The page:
A recent study coming from Sophos showed that 1 in 5 Macs have malware on them, leading to headlines proclaiming that 20% of Macs are infected. This misleading claim misses a key point in Sophos’ study, which is that the 20% represented Windows-based malware infections. If anything, Sophos’ results seem to suggest that Macs are the new Typhoid Mary of the Internet.
As the Sophos press release and blog post proclaimed, “1 in every 5 Mac computers harbors malware”, most publications ran headlines with that, and so did a few security experts and vendors wanting to weigh in on the topic. The problem is that the 1 in 5, as mentioned, were carrying Windows-based malware. The actual number of systems reporting Mac OS X-based malware was 1 in 36 (or 2.7%).
“A 100,000 strong snapshot of the millions of Mac computers which have recently downloaded Sophos's free Mac anti-virus software, revealed that 20% of Mac computers were carrying one or more instances of Windows malware. Although Windows malware on Macs won't cause symptoms (unless users also run Windows on their computer), it can still be spread to others,” Sophos’ Graham Cluley wrote on the company blog.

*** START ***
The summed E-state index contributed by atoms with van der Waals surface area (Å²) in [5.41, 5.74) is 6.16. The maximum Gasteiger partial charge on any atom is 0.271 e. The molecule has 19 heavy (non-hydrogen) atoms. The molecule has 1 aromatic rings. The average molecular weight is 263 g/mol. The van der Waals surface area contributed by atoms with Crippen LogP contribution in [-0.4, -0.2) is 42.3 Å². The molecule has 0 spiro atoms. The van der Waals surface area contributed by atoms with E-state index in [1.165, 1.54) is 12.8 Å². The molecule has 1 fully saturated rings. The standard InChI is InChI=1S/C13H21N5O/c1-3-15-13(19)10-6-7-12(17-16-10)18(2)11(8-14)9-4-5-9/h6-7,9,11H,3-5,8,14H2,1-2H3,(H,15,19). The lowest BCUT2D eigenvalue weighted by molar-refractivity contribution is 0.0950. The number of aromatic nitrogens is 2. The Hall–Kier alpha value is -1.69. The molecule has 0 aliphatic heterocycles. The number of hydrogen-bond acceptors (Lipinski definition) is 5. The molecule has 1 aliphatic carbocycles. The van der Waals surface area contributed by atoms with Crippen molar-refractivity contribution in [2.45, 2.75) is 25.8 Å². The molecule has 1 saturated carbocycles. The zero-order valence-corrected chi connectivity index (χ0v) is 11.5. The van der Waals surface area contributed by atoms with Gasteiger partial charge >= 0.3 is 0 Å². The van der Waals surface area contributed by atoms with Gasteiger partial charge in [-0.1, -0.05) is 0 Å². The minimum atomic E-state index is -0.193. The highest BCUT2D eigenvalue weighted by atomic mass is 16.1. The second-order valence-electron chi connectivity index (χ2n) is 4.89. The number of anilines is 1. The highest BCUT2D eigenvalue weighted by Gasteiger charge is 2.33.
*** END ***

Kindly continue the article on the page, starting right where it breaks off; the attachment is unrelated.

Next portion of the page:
The majority of the OS X infections were from Flashback, which has completely rocked the Mac community and dominated the headlines. So it is no surprise that editors and experts jumped at the 1 in 5 statistic, it’s just that the focus wasn’t where it should be.
“Sadly, cybercriminals view Macs as a soft target, because their owners are less likely to be running anti-virus software. Bad guys may also believe that Mac users are likely to have a higher level of disposable income than the typical Windows user. So, they might believe the potential for return is much higher,” Cluley commented.
We’re not sure where those claims come from, but they make sense. We can’t prove them however, so a grain of salt is needed. Yet, the claim that Macs infected with Windows-based malware pose a risk are legit, depending on the family of malware that they are carrying. Still, not all Windows-based malware will spread from a Mac. Those that do come from shared resources, such as documents or other files.
Research like Sophos’ and the explosive growth of the Flashback botnet, which still infects more than 600,000 systems – even after Apple offered a patch and removal tool– has prompted the call for Mac users to use Anti-Virus.
It’s already been said here on SecurityWeek, but it’s worth repeating. As a Mac user, if you want to use Anti-Virus, do so. Just remember that PCs have been using it for years and they still get infected. Anti-Virus isn’t the silver bullet that some make it out to be.